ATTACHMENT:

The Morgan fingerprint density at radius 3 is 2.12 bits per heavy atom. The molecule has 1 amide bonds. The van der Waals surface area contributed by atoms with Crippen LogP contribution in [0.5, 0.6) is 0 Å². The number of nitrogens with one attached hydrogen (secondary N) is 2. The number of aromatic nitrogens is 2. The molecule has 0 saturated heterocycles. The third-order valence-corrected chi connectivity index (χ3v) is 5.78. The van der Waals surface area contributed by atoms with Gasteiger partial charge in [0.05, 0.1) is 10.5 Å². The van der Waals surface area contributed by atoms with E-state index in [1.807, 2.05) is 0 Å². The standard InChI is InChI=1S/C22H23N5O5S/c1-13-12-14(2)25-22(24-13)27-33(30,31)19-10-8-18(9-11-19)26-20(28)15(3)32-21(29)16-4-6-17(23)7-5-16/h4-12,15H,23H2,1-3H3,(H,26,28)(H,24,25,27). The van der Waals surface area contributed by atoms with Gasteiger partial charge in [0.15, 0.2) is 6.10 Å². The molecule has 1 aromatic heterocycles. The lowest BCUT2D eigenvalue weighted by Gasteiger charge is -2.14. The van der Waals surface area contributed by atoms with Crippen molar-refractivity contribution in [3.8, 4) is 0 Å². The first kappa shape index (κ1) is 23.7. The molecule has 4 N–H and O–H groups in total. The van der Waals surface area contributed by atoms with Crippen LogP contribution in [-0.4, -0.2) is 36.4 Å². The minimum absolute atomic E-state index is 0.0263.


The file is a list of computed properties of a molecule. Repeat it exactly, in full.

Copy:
The Morgan fingerprint density at radius 3 is 2.12 bits per heavy atom. The molecule has 1 amide bonds. The van der Waals surface area contributed by atoms with Crippen LogP contribution in [0.5, 0.6) is 0 Å². The number of nitrogens with one attached hydrogen (secondary N) is 2. The number of aromatic nitrogens is 2. The molecule has 0 saturated heterocycles. The third-order valence-corrected chi connectivity index (χ3v) is 5.78. The van der Waals surface area contributed by atoms with Gasteiger partial charge in [0.05, 0.1) is 10.5 Å². The van der Waals surface area contributed by atoms with E-state index in [1.807, 2.05) is 0 Å². The standard InChI is InChI=1S/C22H23N5O5S/c1-13-12-14(2)25-22(24-13)27-33(30,31)19-10-8-18(9-11-19)26-20(28)15(3)32-21(29)16-4-6-17(23)7-5-16/h4-12,15H,23H2,1-3H3,(H,26,28)(H,24,25,27). The van der Waals surface area contributed by atoms with Gasteiger partial charge in [0.15, 0.2) is 6.10 Å². The molecule has 1 aromatic heterocycles. The lowest BCUT2D eigenvalue weighted by Gasteiger charge is -2.14. The van der Waals surface area contributed by atoms with Crippen molar-refractivity contribution in [3.8, 4) is 0 Å². The first kappa shape index (κ1) is 23.7. The molecule has 4 N–H and O–H groups in total. The van der Waals surface area contributed by atoms with Crippen LogP contribution in [-0.4, -0.2) is 36.4 Å². The minimum absolute atomic E-state index is 0.0263.